Take the street or block you live on and pretend it is a self-contained insurance company.  Each household is putting money into a health fund that will cover all the medical expenses for the whole block.  Some may contribute more, in an agreement to get more care. (Pretend one household doesn't put any money in because they don't think they will get sick and they say they can't afford the monthly expense.)  If you were the doctor on your block, which "aspirin" discussed above would you recommend for your patients?  Remember, the more expensive aspirin works a little bit better, but costs $100 more per tablet and you have limited funds to work with for the year.  If your aspirin doesn't work, people may get worse and/or come back and demand some more expensive prescription treatment that will make your costs go up.  But $100 extra for each aspirin might mean you can't afford to buy enough band-aids for the year.  You could get cheaper band-aids, but they might fall off and need to be replaced more often, increasing costs.  If someone needs a major operation (for example a bone marrow transplant; once again I'm making up these numbers), that only has a 50% chance of keeping them alive for a maximum of 5 years, but costs two million dollars, would you give them the operation?  If they complain that you aren't treating them, what would you say?  Add into this that you need to hire good personnel, provide training and development to keep them, buy new equipment that will provide better, cheaper care, do research to find the newest, best treatments, and decide what to charge everyone on the block next year.  If it's too much, they may go elsewhere or decide they can't afford it.  But if someone is dying or gets into a bad accident, someone, somewhere will have to treat them, even if they haven't contributed any money.

What if someone demands to have the bone marrow transplant, but you say no, because if you spend all that money, you know that other people will die over the next year or more for lack of proper facilities, personnel, equipment, medicine, experimental treatments or care that you could have provided with that two million dollars?  And what if they sue you and add a bunch of court costs to your budget?

Doctor MO

This is what Doctors and insurance companies alike have to face.  A Doctor can decide that a patient needs a certain treatment, but any money spent on one patient means it can't be spent on others.  An HMO that is run exclusively by doctors still needs to set priorities and address the same issues as the HMO.   Doctors also don't always agree on the best course of treatment.  Medical schools don't always teach the same things, and doctors might not always keep up with the latest advances. In order to come to an agreement and standardize care within an organization, Doctors often create guidelines for treatment that are expected to be followed by all the Doctors in an organization. Specialty organizations that publicize diseases such as Diabetes and Cancer often issue the same type of guidelines developed by physicians and research experts.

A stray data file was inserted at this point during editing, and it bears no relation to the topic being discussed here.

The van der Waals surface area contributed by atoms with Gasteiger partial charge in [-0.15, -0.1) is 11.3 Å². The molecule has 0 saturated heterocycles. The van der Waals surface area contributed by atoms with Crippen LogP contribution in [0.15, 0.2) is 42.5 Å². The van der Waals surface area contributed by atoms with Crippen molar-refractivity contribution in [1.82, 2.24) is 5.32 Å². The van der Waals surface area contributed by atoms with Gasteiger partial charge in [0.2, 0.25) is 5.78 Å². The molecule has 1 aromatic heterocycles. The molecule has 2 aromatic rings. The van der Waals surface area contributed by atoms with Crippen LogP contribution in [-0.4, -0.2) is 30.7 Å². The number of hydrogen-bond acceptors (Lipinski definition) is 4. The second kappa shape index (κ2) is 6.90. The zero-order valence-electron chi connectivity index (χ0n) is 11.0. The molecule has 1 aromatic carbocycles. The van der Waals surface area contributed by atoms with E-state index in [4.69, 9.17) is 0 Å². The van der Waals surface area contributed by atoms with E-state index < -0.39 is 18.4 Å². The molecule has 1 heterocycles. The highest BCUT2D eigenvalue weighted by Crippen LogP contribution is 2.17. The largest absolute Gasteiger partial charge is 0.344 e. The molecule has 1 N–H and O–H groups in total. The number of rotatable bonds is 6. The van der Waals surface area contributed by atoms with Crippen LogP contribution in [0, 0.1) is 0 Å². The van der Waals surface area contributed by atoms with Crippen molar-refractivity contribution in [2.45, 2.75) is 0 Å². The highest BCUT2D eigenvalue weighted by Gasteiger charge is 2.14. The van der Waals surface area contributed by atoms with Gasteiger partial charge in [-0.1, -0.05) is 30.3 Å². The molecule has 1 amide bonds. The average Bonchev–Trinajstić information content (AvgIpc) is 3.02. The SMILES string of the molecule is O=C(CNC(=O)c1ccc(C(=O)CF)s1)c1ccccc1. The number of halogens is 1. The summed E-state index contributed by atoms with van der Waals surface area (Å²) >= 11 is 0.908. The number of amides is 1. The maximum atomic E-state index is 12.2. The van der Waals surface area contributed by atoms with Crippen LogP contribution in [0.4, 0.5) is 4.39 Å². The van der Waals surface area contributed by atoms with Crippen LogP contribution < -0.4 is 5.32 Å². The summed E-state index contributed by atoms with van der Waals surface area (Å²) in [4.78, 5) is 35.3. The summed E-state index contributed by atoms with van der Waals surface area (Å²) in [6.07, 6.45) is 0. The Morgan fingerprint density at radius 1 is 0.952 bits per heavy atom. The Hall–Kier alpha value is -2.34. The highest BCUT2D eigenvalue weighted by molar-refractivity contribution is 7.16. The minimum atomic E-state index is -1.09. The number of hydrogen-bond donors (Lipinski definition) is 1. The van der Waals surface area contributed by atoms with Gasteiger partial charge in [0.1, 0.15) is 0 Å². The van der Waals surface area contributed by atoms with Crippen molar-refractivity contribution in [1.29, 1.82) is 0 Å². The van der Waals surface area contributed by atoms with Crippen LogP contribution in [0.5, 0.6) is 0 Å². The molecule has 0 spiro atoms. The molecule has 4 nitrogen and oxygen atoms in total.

For Profit or Not

In a for-profit Health Care Organization (HCO), some of the money raised from dues payments has to go to shareholders as profits.  In a completely non-profit HCO all the money goes directly back into care for patients.  However, the legal definition of "non-profit" means that you can have an organization divided into separate legal entities, such as a Medical Group of Doctors combined with a Health Plan for insurance, where as long as a certain number of those legal entities are non-profit, the organization as a whole can qualify as non-profit, while one of the entities, such as the Doctors in the Medical Group, could still make profits.

Know Our Rights

The bottom line is we have the right to know what our options are and it is up to us to know what choices we have and to decide what treatment is best for us.


American Diabetes Association
American Association of Diabetes Educators
American Medical Association
Centers For Disease Control and Prevention (CDC)
Diabetes Life Network A list of various Diabetes organizations Get quotes from various insurance companies
Food and Drug Administration (FDA)
Kaiser Permanente
National Cancer Institute
National Center For Complementary and 
Alternative Medicine (at NIH)
National Institutes of Health

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©MM Tom Minkler
Last updated 11/23/00